Students all over Idaho are returning to classrooms with high expectations for the new school year. Our job as educators, parents, policymakers and citizens is to ensure they have high-quality opportunities to pursue and support to succeed.
I can report to you that our state is making tremendous strides in improving education K through career. As we continue to implement the comprehensive five-year plan developed by my Task Force for Improving Education, we will be better able to recruit and retain great teachers, offer more individualized and advanced opportunities for students and create schools that reflect the needs of the future. Our state will have a better prepared workforce, higher postsecondary degree and credential attainment, and a more robust economy.
School districts now are getting significantly more money for teacher salaries through the career ladder. This new framework of increased funding for teacher pay establishes clear expectations while rewarding exceptional work.
When fully implemented, the career ladder will allocate more than $213 million in new funds for districts’ personnel costs — their largest annual expenditure. That kind of ongoing financial commitment will help districts attract and retain great teachers.
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With additional funding for operations, districts will be able to restore services and educational opportunities pared during the Great Recession. The task force recommended a five-year plan to responsibly and sustainably restore discretionary funding. With this year’s $38.6 million investment we have restored more than $63 million, well ahead of the implementation plan. I appreciate the Legislature for joining me in keeping our promise to restore education funding first as Idaho’s economy recovers.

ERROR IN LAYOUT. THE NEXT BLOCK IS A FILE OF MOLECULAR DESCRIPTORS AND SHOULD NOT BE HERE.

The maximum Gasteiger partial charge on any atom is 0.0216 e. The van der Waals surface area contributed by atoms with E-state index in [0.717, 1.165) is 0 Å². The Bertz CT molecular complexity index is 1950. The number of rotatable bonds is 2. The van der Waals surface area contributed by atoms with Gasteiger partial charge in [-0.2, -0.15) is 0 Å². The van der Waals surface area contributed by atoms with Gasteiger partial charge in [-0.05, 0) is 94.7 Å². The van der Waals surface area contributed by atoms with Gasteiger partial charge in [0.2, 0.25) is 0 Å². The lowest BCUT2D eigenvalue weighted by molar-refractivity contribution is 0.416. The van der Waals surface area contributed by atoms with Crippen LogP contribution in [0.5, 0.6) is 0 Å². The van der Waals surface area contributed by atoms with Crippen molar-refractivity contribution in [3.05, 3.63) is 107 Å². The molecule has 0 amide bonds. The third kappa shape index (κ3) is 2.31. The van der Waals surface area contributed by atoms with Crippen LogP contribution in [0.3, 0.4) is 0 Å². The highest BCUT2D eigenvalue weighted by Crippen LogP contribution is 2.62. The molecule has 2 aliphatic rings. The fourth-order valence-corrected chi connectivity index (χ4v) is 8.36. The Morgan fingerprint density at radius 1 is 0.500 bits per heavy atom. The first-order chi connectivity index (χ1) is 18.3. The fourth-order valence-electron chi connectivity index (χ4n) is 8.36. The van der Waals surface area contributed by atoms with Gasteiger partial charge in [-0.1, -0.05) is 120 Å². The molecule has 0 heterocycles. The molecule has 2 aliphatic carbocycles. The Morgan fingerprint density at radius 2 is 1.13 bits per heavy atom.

The Legislature also approved more funding for teacher training, specifically covering the cost of more job-embedded professional development and teacher collaboration. And we took another step toward getting caught up with funding for classroom technology so that students learn in 21st century classrooms as they prepare for 21st century jobs.
As we enable Idaho schools to keep improving in response to rising academic standards and the needs of individual students, we are working with educators and national experts on implementing mastery-based education in which students move at their own pace.
This will give students more ownership and control of their education and help teachers identify struggling students to provide quick, individual support. We are fortunate to have top-notch teachers from around the state working on how to make this happen.
In our progress toward the goal of having 60 percent of Idaho citizens ages 25-34 with a postsecondary certificate or degree by 2020, we continue to work closely with higher-education leaders on providing opportunities for students to earn college credits in high school.
State support for these opportunities is growing. In the coming year I will ask the Legislature for funding to provide more college and career advising for students to help them identify opportunities that best meet their interests and needs. While we are making significant progress in addressing the most critical challenges facing education, there is much more work to be done.
Various stakeholder committees are refining the task force recommendations and advancing implementation plans. I thank all the teachers, administrators, school board members, legislators and education organizations for continuing to give their time and expertise to create a world-class educational experience for Idaho students.
The coming year will require another major investment in education. I remain committed to continued implementation of the task force recommendations, and I will work with the State Board of Education, Superintendent Sherri Ybarra, the Legislature and all education stakeholders to ensure that we keep K-through-career education in Idaho moving in the right direction.
Butch Otter is governor of Idaho.